The Northern Appalachian-Acadian Ecoregion

A globally important place

The Northern Appalachian-Acadian ecoregion stretches from New York to Nova Scotia. This globally significant region is the most intact temperate broadleaf forest remaining in the world. It is home to over five million people and thousands of species of wildlife and plants. The forests are vital to the region, providing economically important natural resources and livelihoods, clean water and air, and recreational spaces. Thanks to a large network of healthy forest, wetlands, and rivers, Canada lynx, black bear, moose, and other mammals roam freely across much of the landscape. The NAPA supports approximately 470 vertebrate species and over 2,700 species of plants, some of which are local endemics and rare.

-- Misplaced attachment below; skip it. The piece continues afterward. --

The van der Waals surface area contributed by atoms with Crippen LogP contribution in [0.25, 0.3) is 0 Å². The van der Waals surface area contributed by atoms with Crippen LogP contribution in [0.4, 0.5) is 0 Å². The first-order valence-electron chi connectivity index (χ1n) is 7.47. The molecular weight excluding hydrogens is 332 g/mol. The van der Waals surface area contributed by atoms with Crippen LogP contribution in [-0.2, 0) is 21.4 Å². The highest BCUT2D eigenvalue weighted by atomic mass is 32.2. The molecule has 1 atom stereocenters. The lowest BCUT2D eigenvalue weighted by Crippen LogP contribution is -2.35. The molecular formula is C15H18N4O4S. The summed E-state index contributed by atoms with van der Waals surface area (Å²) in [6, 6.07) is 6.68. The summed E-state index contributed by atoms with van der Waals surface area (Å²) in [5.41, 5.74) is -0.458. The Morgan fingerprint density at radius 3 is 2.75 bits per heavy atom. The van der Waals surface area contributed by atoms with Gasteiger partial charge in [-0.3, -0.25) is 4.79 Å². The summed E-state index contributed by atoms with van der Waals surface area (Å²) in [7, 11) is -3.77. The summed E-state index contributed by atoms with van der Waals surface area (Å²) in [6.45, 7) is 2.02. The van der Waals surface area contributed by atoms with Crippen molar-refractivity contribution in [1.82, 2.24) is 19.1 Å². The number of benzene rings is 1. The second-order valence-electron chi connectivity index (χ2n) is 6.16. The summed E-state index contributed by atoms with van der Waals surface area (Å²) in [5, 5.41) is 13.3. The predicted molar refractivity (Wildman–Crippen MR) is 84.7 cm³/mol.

This region stands out in eastern North America as a center of climate resilience. If we maintain and restore the landscape and its many interconnections, it could serve as a lifeboat for natural and human communities in the face of climate change.

Map credit: The Nature Conservancy in Maine

A shared challenge and vision

Though much of the region remains in a natural state, habitat loss and permanent habitat conversion present significant challenges. These threats include residential and commercial development, unstainable forestry practices, changing ownerships, and road expansion. The region also faces rural de-population, water extraction, and new energy infrastructure. Climate will continue to aggravate these threats.

A landscape of large forest blocks, and intact corridors among them, will help safeguard the region’s native wildlife and plants in the face of these myriad challenges, while supporting the human livelihoods, activities, and values dependent upon a thriving forest.

Conservation must take place at many scales – from the town, village, and municipality, to the state, province, and country. Learn more about our mission, and read some of our publications for insight into how to move forward.